for the young earl. -- Beware of them, Diana; Drike. The general of our horse thou art ; and we, their promises, enticements, oaths, tokens, and all Great in our hope, lay our best love and credence

these engines of Just, are not the things they go l'pon thy promising fortune.

under: many a maid hath been seduced by them; Ber.

Sir, it is

and the misery is, example, that so terrible shows A charge too beavy for my strength; but

in the wreck of maidentiood, cannot for all that We'll strive to bear it for your worthy sake,

dissuade succession, but that they are limed with To the extreme edge of hazard.

the twigs thal threaten them. I hope, I need not

Then go thou forth; to advise you further; but, I hope, your own grace
Diike.
And fortune play upon thy prosperous helm, will keep you where you are, though there were no
Asthy auspicious mistress!
Ber.
This very day,

further danger known, but the modesty which is

so lost.
Great Mars, I put myself into thy file :

Dia. You shall not need to tear me.
Make me but like my thoughts; and I shall prove
A lover of thy drum, hater of love. (E.reunt. Enter HELENA, in the dress of a Pilgrim.
SCENE IV.-Rousillon. A room in the

Wid. I hope so. -Look, here comes a pilgrini.
Countess's Paluce.

I know she will lie at my house: thither they send

one another: I'll question herEnter COUNTEss and Steward.

God save you, pilgrin! Whither are you bound?
Count. Alas! and would you take the letter of her?

Hel. To Saini Jaques le grand.
Might you not know, she would do as she has cone,

Where do the palmerso lodge, I do beseech you? by sending me a letter ? Read it again.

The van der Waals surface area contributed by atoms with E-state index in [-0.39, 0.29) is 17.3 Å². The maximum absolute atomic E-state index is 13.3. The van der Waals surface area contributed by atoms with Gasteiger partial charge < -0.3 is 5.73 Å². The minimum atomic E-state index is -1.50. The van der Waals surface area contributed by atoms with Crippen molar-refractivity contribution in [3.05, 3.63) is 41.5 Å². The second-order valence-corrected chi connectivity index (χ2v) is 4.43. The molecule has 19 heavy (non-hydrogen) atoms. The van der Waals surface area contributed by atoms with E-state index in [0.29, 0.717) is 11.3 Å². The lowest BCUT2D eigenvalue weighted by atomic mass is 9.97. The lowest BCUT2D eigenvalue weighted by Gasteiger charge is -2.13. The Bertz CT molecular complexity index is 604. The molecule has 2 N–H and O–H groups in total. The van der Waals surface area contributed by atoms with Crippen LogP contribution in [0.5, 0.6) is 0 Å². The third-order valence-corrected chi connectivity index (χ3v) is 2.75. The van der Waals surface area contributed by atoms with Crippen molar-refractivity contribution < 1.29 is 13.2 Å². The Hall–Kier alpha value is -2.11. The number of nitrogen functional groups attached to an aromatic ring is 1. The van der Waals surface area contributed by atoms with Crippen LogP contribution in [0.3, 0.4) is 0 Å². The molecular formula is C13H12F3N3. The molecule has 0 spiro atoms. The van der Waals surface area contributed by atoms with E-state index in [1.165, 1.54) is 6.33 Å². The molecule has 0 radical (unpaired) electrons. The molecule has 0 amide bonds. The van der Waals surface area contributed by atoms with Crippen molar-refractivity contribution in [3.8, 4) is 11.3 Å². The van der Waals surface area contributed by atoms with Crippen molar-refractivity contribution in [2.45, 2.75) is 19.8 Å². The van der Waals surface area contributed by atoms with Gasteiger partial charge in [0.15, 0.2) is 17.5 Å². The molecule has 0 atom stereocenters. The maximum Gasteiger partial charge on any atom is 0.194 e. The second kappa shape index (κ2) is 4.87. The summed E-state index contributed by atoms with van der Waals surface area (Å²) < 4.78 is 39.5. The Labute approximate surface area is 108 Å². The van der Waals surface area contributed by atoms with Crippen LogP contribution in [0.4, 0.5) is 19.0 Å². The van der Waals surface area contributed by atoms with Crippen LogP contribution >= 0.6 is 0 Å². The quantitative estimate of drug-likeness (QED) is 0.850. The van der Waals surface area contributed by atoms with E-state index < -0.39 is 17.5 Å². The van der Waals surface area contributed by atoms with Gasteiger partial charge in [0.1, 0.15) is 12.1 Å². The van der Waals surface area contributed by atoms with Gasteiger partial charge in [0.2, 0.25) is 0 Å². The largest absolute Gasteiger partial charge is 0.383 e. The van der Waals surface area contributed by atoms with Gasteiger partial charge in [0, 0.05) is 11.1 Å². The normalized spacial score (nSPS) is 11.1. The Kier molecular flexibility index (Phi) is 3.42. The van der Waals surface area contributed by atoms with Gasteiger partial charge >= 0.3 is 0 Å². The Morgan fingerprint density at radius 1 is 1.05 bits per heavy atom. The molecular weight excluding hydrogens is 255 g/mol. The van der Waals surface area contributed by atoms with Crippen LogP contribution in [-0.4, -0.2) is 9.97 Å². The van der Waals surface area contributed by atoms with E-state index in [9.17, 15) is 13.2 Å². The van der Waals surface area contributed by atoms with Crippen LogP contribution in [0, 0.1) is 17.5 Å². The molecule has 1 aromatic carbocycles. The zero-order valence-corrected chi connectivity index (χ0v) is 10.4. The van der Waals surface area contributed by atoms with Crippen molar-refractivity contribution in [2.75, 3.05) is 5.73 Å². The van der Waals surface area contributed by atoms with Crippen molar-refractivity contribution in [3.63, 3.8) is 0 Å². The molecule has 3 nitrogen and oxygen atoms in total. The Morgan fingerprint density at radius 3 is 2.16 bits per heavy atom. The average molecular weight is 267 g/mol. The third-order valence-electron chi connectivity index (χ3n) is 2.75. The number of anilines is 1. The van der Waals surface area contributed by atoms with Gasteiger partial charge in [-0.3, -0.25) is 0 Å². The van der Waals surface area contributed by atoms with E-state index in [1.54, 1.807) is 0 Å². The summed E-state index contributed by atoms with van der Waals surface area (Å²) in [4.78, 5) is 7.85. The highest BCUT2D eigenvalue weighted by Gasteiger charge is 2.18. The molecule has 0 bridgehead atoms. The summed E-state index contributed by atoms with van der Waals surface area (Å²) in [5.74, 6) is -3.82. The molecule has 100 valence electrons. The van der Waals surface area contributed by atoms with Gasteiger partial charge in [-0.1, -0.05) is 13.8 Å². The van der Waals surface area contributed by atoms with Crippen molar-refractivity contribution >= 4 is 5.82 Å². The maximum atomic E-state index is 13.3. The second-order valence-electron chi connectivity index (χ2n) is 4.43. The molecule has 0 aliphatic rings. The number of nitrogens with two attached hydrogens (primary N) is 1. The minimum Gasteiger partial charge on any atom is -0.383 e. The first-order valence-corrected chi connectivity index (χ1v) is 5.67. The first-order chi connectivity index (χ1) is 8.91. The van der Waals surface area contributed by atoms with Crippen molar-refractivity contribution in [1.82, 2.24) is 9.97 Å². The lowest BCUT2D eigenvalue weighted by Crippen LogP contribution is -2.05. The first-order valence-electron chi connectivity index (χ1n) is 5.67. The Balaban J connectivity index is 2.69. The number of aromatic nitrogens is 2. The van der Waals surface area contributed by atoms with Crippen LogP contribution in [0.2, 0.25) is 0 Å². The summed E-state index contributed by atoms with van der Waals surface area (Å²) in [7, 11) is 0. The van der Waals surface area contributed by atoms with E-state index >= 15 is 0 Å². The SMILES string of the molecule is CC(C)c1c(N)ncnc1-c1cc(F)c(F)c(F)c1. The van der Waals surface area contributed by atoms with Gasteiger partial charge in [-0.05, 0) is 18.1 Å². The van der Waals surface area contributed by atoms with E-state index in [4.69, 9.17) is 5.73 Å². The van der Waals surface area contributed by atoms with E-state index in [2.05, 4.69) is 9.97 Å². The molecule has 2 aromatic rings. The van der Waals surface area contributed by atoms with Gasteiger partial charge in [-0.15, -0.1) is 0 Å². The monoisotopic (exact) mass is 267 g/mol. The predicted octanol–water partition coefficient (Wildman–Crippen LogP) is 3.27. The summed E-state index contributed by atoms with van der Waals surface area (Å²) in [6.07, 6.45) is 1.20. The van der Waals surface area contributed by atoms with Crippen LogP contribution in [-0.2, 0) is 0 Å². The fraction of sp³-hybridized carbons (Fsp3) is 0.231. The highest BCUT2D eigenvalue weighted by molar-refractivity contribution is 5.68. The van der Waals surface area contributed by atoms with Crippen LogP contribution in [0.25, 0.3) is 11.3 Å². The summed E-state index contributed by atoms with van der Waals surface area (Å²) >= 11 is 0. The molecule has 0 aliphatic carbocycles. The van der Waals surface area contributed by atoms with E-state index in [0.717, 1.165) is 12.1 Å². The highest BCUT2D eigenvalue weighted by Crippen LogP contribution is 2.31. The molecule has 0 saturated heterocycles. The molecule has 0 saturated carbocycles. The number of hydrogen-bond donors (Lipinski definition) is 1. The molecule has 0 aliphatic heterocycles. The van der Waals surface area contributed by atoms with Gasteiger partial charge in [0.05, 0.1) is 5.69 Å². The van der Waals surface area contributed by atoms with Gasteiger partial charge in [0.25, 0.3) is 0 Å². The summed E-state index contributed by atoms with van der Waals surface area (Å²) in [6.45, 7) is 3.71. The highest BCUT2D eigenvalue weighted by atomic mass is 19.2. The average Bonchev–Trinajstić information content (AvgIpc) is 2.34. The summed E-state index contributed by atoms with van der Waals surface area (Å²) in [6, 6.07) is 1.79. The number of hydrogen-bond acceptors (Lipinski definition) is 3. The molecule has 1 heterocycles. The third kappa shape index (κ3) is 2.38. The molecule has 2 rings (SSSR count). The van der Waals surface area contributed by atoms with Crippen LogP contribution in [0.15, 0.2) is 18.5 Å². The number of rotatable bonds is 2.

Wid. At the Saint Francis here, beside the port.

Hel. Is this the way!
Stew. I am saint Jaques' pilgrim, thither gone : Wid.

Ay, marry, is it.-Hark you?
Ambitions lore hath so in me offended,

1-4 murch ofur oft: That berefool plou I The colil ground upon, They come this way ;-If you will tarry, holy pite Wưh suinteit rony my faults to Juve amended.

grim,
Wrue, urue, that from int bloody course of wur, But till the troops come by,
M, deurest muster, your dear son may hie ;

I will conduct you wh:re you shall be lodg'd;
Bless him at home in ptuce, whilst I from far, The rather, for, I think, I know your hostess
His name with zrulous fertur sanctify:

As ample as myself.
His taken lahors bid him me forgive;

Hel. Is it yourself?
1, his dispitiful Junos sent him forth

Wid. li you shall please so. pilgrim.
From courtti friends, with camping foes to lire,

Hel. I thank you, and will stay upon your leisure.
Where death and danger dog The heels of worth; Wul. You came, I think, from France ?
He is too good and fair for deuth and me:

Hel.
Whom I myself embrace, to set him free.

Wid. Here you shall see a countryman of yours,
Count. Ah, what sharp stings are in her mildest That has done worthy service.
words!

Hel.